Changes to employment dispute resolution procedures
You may be aware that there was recently a public review by the Department for Employment and Learning, of the Statutory Dispute Resolution Procedures. Following review, the Statutory Grievance Procedures have been repealed in their entirety and replaced by the Labour Relations Agency Code of Practice on disciplinary and Grievance Procedures (April 2011). This new Code of Practice makes for essential reading for employers. The Labour Relations Agency has also produced a helpful Advisory Guide to accompany the Code. Both documents can be found on the Labour Relations Agency website.
Employers should note that there has been no change to the Statutory Discipline and Dismissal Procedures and failure to follow these procedures in appropriate cases will mean that a dismissal is automatically unfair.
There are a number of similarities between the new Code of Practice in relation to handling Grievances and the old Statutory Grievance Procedures. The format for dealing with formal grievances under the Code is:
- Employee provides a statement of grievance;
- The employer holds meeting with the employee(Employees have a statutory right to be accompanied at such meetings);
- The employer decides on the appropriate action to take;
- A notable change from the old procedure is that employees should now state in their grievance how they wish their grievance to be resolved. This puts a greater emphasis on resolving issues, rather than viewing the grievance as simply a precursor to litigation.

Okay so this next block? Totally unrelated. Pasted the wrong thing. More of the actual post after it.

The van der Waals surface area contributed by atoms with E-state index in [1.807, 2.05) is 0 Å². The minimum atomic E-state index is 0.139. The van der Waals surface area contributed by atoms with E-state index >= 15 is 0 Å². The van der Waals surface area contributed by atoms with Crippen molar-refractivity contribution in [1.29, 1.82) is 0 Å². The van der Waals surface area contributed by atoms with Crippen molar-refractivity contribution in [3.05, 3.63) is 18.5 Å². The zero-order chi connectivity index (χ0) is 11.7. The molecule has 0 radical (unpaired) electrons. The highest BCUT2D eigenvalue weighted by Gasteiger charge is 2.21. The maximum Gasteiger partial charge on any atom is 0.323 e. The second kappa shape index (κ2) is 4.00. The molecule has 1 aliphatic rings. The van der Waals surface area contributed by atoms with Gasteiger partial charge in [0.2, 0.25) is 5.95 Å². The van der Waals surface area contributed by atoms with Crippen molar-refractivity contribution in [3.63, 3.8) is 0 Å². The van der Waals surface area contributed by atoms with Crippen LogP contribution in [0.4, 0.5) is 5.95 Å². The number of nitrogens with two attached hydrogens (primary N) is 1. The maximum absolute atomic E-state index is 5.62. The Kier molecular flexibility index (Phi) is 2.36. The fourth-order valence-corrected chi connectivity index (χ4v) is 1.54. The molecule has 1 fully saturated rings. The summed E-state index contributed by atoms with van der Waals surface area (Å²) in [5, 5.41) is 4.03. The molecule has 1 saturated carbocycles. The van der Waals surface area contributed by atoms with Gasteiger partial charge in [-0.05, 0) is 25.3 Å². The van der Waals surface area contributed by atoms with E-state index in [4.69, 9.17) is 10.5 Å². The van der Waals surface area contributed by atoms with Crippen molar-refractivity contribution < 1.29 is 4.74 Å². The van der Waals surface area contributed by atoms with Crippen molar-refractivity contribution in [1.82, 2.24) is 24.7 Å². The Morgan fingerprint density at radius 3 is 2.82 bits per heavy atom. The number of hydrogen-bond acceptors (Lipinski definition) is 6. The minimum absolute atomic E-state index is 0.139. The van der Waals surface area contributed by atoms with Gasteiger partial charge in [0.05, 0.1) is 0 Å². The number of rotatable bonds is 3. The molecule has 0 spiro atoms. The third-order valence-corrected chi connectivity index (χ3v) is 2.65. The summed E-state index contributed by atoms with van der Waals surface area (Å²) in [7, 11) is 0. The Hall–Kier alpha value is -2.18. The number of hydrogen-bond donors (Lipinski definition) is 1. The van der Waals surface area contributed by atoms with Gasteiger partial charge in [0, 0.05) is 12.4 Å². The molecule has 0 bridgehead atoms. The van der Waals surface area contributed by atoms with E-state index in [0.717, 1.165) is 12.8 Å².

There are a number of points for employers to note:
- Unreasonable failure to follow the Code of Practice in relation to grievances could lead to an uplift in any Tribunal award by up to 50%. (Similarly if employees unreasonably fail to follow the Code their award may be reduced by up to 50%);
- There is no longer a Modified Grievance Procedure (MGP). This was commonly used where an employee raised a grievance after employment had ended. Where the employee agreed to using the MGP, the grievance was dealt with in writing and there was no right of appeal. The employer now has an option on whether to deal with post-employment grievances, but should be aware that if they do not, they will have lost the opportunity to investigate with the ex-employee the nature of their grievance before having to potentially respond to Tribunal proceedings;
- It is no longer necessary for a Claimant to provide his employer with a written grievance and wait 28 days before submitting a Tribunal claim. This means that employers may not have notice of a claim before receiving Tribunal proceedings to which they must respond;
- The Code confirms that employers should keep records relating to the grievances and should ensure that in doing so it complies with the Data Protection Act 1998;
- The Code recommends that employers consult with employees, managers and their representatives when drawing up grievance procedures. Employers should take reasonable steps to ensure that everyone in the organisation understands the grievance procedures and that supervisors, managers and employee representatives are trained in their use. Employees should be given a copy of the full procedures or have ready access to them, for example, on a notice board.
The new procedures apply to matters occurring after 3 April 2011. Transitional arrangements apply where grievances relate to matters occurring before 3 April 2011 and, if in doubt, parties should seek further advice regarding their rights and obligations.
If you require further information on any of the aspects discussed in this article contact :
Sharon McArdle, firstname.lastname@example.org, Telephone 028 9082 0532.